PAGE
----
|4466847||Method for the continuous production of laminates||August, 1984||Held||156/324|
|3816236||CROSS-BANDING MATERIAL FOR WOOD VENEERS||June, 1974||Baymiller||156/313|
|3502533||METHOD OF MAKING A VENEER SURFACING SHEET MATERIAL||March, 1970||Reiss||156/315|
The present invention relates to the hot pressing of layers of natural or reconstituted wood products, as in the manufacture of pressed wood panels for furniture making.
Crossbands have been used in multi-ply panels to prevent checking and splitting of face veneers as well as to mask joints, texture, and imperfections of the core stock. The furniture industry has been using vulcanized fiber crossbands, on which liquid adhesive is applied just before the pressing. During the pressing, which can be hot or cold, the liquid adhesive converts to its hardened or C stage and molds the crossbands into place.
Among the objects of the present invention is the provision of an improved crossbanding technique as well as improved crossband sheets for use in such technique.
The foregoing as well as additional objects of the present invention will be more fully understood from the following description of several of its exemplifications, reference being made to the accompanying drawings in which:
FIG. 1 is an isometric view, partly broken away, of a fancy face 5-ply panel made according to the present invention; and
FIG. 2 is an enlarged sectional view of a crossband sheet used to make the product of FIG. 1.
Vulcanized cellulose fiber paper, generally called vulcanized fiber, is admirably suited as a crossband material for wood panelling. Such a crossband has extremely high tensile strength in all directions so that a thin crossband of such material can be used to securely anchor wooden sheets or veneers in place. Moreover its cellulosic nature is highly compatible with wood so that splitting and checking of the face veneers are eliminated. However it is essentially non-porous, particularly when loaded with pigment, so that it will not absorb adhesive the way porous molding papers do.
Vulcanized fiber crossbands can vary in thickness from about 10 mils to about 30 mils, and preferably are colored with pigments to match the colors of face veneers. Also these crossbands can be laminated from about 2 to about 6 very thin plies. The pigments are conveniently added to the beater stock from which the plies are sheeted, and no more than about 1/2 to about 2% pigment need be used, based on the dry weight of the fiber.
The papers used for making vulcanized fiber crossbands are formed on fourdrinier machines from 100% Kraft or sulfite pulp. Each ply preferably contains about 3 to about 4 ounces of fiber per square yard, based on the dry weight of the fiber.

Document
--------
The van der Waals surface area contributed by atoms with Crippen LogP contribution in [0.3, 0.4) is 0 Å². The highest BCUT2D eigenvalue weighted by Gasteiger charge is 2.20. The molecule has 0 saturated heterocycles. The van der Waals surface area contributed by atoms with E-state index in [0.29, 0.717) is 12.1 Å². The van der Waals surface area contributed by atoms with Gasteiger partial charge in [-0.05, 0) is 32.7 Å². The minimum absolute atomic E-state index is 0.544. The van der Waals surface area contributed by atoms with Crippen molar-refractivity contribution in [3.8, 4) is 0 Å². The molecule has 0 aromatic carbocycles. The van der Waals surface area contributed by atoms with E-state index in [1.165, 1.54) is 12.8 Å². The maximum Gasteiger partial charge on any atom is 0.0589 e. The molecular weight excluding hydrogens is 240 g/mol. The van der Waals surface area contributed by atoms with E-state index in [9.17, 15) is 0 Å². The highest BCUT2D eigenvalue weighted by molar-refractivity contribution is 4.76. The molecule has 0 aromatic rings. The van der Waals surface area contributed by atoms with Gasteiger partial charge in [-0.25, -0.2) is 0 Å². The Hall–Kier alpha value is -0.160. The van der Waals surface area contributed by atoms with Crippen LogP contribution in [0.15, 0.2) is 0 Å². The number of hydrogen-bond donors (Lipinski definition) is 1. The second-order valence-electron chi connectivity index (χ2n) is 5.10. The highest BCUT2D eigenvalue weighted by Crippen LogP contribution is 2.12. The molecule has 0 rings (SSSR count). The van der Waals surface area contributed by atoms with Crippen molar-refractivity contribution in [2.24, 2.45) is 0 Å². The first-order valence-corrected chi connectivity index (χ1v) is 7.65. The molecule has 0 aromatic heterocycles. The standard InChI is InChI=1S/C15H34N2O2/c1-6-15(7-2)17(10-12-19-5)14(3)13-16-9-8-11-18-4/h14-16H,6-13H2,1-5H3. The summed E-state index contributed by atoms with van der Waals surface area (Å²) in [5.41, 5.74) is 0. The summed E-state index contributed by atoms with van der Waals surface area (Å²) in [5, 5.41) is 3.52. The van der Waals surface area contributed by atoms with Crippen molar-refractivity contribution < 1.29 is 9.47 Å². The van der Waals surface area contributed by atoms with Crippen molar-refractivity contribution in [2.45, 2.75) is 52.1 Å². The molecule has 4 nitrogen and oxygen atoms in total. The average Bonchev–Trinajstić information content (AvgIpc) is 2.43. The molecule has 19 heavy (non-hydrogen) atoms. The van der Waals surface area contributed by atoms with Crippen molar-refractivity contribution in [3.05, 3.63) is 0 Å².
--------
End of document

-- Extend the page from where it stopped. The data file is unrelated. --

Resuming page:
The sheeted plies are dried to a moisture content of about 2 to about 4%, then superimposed and fed in superimposed condition through the vulcanizing tank and then through the purification tanks, followed by drying. The vulcanizing treatment causes the superimposed plies to adhere to each other, and after the drying they will not delaminate. The purification tanks wash the vulcanizing material from the sheets, and need not be as exhaustive as the washing used to prepare electrical grade vulcanized fiber.
The laminate can then be calendered to assure uniform thickness and smooth surface.
The resulting laminate is then passed through a roll coater in which both its faces are coated with adhesive. An aqueous dispersion of melamine-formaldehyde condensation resins that are still water-soluble makes a very good coating at coating weights on each surface of from about 10 to about 20 pounds of dry resin per 1000 square feet. The thus-coated laminate is now dried preferably at an elevated temperature not high enough to permanently set the adhesive but high enough to dry the adhesive to B stage. For melamine-formaldehyde resins, maximum temperature of about 220° to 230° F. is preferred.
During the drying, the web carrying the liquid adhesive is supported in such a way as to minimize any effect of the support on the adhesive. Thus the web is preferably held in a generally horizontal plane by a series of horizontal bars extending transversely and about 8 to about 12 feet apart, with each bar engaging not more than a one-inch length of the wet under-surfaceof the web.
The bars can be held by their ends on conveyors that carry them and a continuously advancing web on them, through an air oven so that at the conclusion of the drying the web has a dry solid adhesive coating on each face, marred only at the locations where it had been supported by the bars. By shaping the bars so that each engages only about 1/8 inch or less of the web as measured in the direction the web moves, the marring will be insignificant even if the supporting bars are only 6 feet apart.
The coated and dried web can be wound upon a roll having a core as small as about 3 inches in diameter, even when the vulcanized fiber sheet is as thick as 30 mils. There is no blocking effect of the dried adhesive layers between successive turns of the roll and such a wound up roll can be stored for at least six months if kept below 120° F.